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Purported Al Qaeda tape vows attacks

DUBAI, United Arab Emirates -- A voice on an audiotape purportedly made by Osama bin Laden's Al Qaeda network vowed that the group would wage devastating attacks on Americans "everywhere" that would make Washington forget the horror of the terrorist attacks of Sept. 11, 2001. Officials in Washington said last week that they are on alert for possible attacks by the militant group.

"We announce there will be new attacks inside and outside which would make America forget the attacks of Sept. 11," a man identifying himself as an Al Qaeda spokesman said on the tape, broadcast by the Arabic television channel

Al-Arabiya. The tape was dated Wednesday.

The speaker identified himself as Abu Abdel-Rahman al-Najdi. The television station showed a still photo of a bearded militant wearing a headdress as it played the tape. There was no independent verification yesterday of the identity of the speaker.

"We assure the Muslims that Al Qaeda ranks have doubled. . . . Our casualties are nothing compared to our [good] conditions now," the speaker added. "Our coming martyrdom operations will prove to you what we are saying."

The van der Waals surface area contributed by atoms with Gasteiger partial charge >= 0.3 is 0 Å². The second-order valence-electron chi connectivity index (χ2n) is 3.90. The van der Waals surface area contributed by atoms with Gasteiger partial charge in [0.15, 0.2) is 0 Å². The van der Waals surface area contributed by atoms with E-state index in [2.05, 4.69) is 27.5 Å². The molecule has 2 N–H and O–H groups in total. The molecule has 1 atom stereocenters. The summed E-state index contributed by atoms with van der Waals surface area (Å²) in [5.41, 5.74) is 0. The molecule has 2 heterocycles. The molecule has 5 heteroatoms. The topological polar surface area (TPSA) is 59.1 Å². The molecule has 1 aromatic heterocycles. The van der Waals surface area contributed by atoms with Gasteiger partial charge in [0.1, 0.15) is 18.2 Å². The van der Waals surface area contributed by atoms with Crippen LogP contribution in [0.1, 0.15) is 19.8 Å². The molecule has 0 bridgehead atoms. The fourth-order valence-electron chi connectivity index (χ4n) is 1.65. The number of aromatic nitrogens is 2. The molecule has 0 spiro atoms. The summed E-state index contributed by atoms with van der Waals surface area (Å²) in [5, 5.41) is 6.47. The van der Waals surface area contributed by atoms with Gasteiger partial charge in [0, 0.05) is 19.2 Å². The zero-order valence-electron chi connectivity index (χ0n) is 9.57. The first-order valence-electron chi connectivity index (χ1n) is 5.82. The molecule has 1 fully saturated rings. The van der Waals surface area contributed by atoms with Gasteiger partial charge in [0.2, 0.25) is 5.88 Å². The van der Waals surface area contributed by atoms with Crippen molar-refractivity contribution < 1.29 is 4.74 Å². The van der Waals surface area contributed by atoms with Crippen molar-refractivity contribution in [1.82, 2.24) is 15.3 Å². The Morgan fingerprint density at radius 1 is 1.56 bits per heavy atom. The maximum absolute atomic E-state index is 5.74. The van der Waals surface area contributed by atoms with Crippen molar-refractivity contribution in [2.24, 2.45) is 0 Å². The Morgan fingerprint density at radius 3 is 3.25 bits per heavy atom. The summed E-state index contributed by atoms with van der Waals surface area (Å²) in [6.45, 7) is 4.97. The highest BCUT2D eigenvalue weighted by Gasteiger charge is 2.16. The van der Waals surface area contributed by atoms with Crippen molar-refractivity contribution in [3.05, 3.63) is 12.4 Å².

Al Qaeda purportedly issued five other audiotapes this year threatening action against the United States. Bin Laden and his deputies also purportedly made several video appearances in 2001.

The speaker denied links to the killing of leading Shi'ite Muslim cleric Ayatollah Mohammed Baqir al-Hakim in a bomb attack in the Iraqi holy city of Najaf last month.

"We strongly deny that Al Qaeda had any hand in this bombing which killed Mohammed Baqir al-Hakim, violated the sanctity of one of God's houses, and killed innocent people," the speaker said.

"Our highest aim is to fight the Americans and kill them everywhere on earth and drive them out of Palestine, the Arabian peninsula, and Iraq."

The speaker added that ousted Taliban leader Mullah Mohammed Omar and bin Laden were alive and leading the battle against US forces in Afghanistan.

The speaker urged Muslims to fight the jihad, or holy war, against US forces. "God has opened the doors of jihad in Iraq and Palestine, so do not close them," he said.

FBI and Homeland Security officials warned last week that the United States could face attacks from Al Qaeda, saying the group still targets Americans and has a presence in US cities two years after the Sept. 11 attacks, which killed about 3,000 people.

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